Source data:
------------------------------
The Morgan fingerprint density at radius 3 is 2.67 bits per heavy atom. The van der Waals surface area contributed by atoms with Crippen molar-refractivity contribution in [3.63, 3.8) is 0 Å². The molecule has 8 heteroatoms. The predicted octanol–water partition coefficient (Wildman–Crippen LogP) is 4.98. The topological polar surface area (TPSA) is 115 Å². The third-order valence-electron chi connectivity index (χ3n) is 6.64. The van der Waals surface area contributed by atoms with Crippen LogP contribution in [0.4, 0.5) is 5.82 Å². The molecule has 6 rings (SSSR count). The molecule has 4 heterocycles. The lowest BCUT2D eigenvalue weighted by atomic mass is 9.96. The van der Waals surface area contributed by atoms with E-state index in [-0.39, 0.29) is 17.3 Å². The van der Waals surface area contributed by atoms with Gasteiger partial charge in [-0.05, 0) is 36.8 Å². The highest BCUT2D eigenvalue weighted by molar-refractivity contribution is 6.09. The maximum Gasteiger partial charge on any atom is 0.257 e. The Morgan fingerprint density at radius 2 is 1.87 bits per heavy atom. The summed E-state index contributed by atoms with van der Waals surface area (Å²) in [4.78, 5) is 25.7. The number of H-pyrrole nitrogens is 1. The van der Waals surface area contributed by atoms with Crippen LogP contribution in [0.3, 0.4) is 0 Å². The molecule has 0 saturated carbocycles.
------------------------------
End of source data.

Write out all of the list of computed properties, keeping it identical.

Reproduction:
The Morgan fingerprint density at radius 3 is 2.67 bits per heavy atom. The van der Waals surface area contributed by atoms with Crippen molar-refractivity contribution in [3.63, 3.8) is 0 Å². The molecule has 8 heteroatoms. The predicted octanol–water partition coefficient (Wildman–Crippen LogP) is 4.98. The topological polar surface area (TPSA) is 115 Å². The third-order valence-electron chi connectivity index (χ3n) is 6.64. The van der Waals surface area contributed by atoms with Crippen LogP contribution in [0.4, 0.5) is 5.82 Å². The molecule has 6 rings (SSSR count). The molecule has 4 heterocycles. The lowest BCUT2D eigenvalue weighted by atomic mass is 9.96. The van der Waals surface area contributed by atoms with E-state index in [-0.39, 0.29) is 17.3 Å². The van der Waals surface area contributed by atoms with Gasteiger partial charge in [-0.05, 0) is 36.8 Å². The highest BCUT2D eigenvalue weighted by molar-refractivity contribution is 6.09. The maximum Gasteiger partial charge on any atom is 0.257 e. The Morgan fingerprint density at radius 2 is 1.87 bits per heavy atom. The summed E-state index contributed by atoms with van der Waals surface area (Å²) in [4.78, 5) is 25.7. The number of H-pyrrole nitrogens is 1. The van der Waals surface area contributed by atoms with Crippen LogP contribution in [0.3, 0.4) is 0 Å². The molecule has 0 saturated carbocycles.